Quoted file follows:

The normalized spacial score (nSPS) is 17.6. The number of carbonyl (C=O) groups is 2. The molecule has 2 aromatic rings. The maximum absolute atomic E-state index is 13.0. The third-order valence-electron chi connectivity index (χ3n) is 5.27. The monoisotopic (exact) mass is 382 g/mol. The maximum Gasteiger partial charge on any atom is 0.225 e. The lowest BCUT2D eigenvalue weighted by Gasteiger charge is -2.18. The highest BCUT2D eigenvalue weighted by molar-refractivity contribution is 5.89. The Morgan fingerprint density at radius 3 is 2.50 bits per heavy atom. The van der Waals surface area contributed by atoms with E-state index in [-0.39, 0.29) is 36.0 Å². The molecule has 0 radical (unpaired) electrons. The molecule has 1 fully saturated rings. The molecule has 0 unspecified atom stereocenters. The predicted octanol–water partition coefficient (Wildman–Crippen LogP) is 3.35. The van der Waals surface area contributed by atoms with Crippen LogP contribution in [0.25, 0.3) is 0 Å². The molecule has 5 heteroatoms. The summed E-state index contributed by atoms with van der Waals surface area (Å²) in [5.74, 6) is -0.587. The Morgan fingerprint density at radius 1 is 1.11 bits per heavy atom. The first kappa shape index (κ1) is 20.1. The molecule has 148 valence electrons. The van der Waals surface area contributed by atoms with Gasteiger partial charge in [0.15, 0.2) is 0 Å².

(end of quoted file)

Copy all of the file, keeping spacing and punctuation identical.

The normalized spacial score (nSPS) is 17.6. The number of carbonyl (C=O) groups is 2. The molecule has 2 aromatic rings. The maximum absolute atomic E-state index is 13.0. The third-order valence-electron chi connectivity index (χ3n) is 5.27. The monoisotopic (exact) mass is 382 g/mol. The maximum Gasteiger partial charge on any atom is 0.225 e. The lowest BCUT2D eigenvalue weighted by Gasteiger charge is -2.18. The highest BCUT2D eigenvalue weighted by molar-refractivity contribution is 5.89. The Morgan fingerprint density at radius 3 is 2.50 bits per heavy atom. The van der Waals surface area contributed by atoms with E-state index in [-0.39, 0.29) is 36.0 Å². The molecule has 0 radical (unpaired) electrons. The molecule has 1 fully saturated rings. The molecule has 0 unspecified atom stereocenters. The predicted octanol–water partition coefficient (Wildman–Crippen LogP) is 3.35. The van der Waals surface area contributed by atoms with Crippen LogP contribution in [0.25, 0.3) is 0 Å². The molecule has 5 heteroatoms. The summed E-state index contributed by atoms with van der Waals surface area (Å²) in [5.74, 6) is -0.587. The Morgan fingerprint density at radius 1 is 1.11 bits per heavy atom. The first kappa shape index (κ1) is 20.1. The molecule has 148 valence electrons. The van der Waals surface area contributed by atoms with Gasteiger partial charge in [0.15, 0.2) is 0 Å².